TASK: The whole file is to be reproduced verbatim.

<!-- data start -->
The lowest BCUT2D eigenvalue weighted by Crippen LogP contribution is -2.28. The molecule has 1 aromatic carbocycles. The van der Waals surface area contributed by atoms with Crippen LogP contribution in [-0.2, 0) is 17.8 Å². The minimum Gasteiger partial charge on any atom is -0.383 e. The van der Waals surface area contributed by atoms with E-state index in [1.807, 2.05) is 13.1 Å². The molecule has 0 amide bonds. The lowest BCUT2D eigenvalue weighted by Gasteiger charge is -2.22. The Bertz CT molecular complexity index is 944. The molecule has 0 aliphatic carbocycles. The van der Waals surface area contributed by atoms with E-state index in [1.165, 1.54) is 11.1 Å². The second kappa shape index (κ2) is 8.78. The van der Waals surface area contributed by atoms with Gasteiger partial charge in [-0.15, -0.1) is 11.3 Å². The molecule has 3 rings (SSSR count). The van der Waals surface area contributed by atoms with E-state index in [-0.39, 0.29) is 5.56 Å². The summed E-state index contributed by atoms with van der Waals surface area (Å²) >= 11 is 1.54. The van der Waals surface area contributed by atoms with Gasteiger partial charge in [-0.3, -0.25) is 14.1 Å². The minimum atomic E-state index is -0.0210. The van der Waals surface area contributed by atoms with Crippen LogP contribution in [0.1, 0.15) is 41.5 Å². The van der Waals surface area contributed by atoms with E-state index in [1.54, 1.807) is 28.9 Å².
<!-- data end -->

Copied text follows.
The lowest BCUT2D eigenvalue weighted by Crippen LogP contribution is -2.28. The molecule has 1 aromatic carbocycles. The van der Waals surface area contributed by atoms with Crippen LogP contribution in [-0.2, 0) is 17.8 Å². The minimum Gasteiger partial charge on any atom is -0.383 e. The van der Waals surface area contributed by atoms with E-state index in [1.807, 2.05) is 13.1 Å². The molecule has 0 amide bonds. The lowest BCUT2D eigenvalue weighted by Gasteiger charge is -2.22. The Bertz CT molecular complexity index is 944. The molecule has 0 aliphatic carbocycles. The van der Waals surface area contributed by atoms with E-state index in [1.165, 1.54) is 11.1 Å². The second kappa shape index (κ2) is 8.78. The van der Waals surface area contributed by atoms with Gasteiger partial charge in [-0.15, -0.1) is 11.3 Å². The molecule has 3 rings (SSSR count). The van der Waals surface area contributed by atoms with E-state index in [-0.39, 0.29) is 5.56 Å². The summed E-state index contributed by atoms with van der Waals surface area (Å²) >= 11 is 1.54. The van der Waals surface area contributed by atoms with Gasteiger partial charge in [-0.3, -0.25) is 14.1 Å². The minimum atomic E-state index is -0.0210. The van der Waals surface area contributed by atoms with Crippen LogP contribution in [0.1, 0.15) is 41.5 Å². The van der Waals surface area contributed by atoms with E-state index in [1.54, 1.807) is 28.9 Å².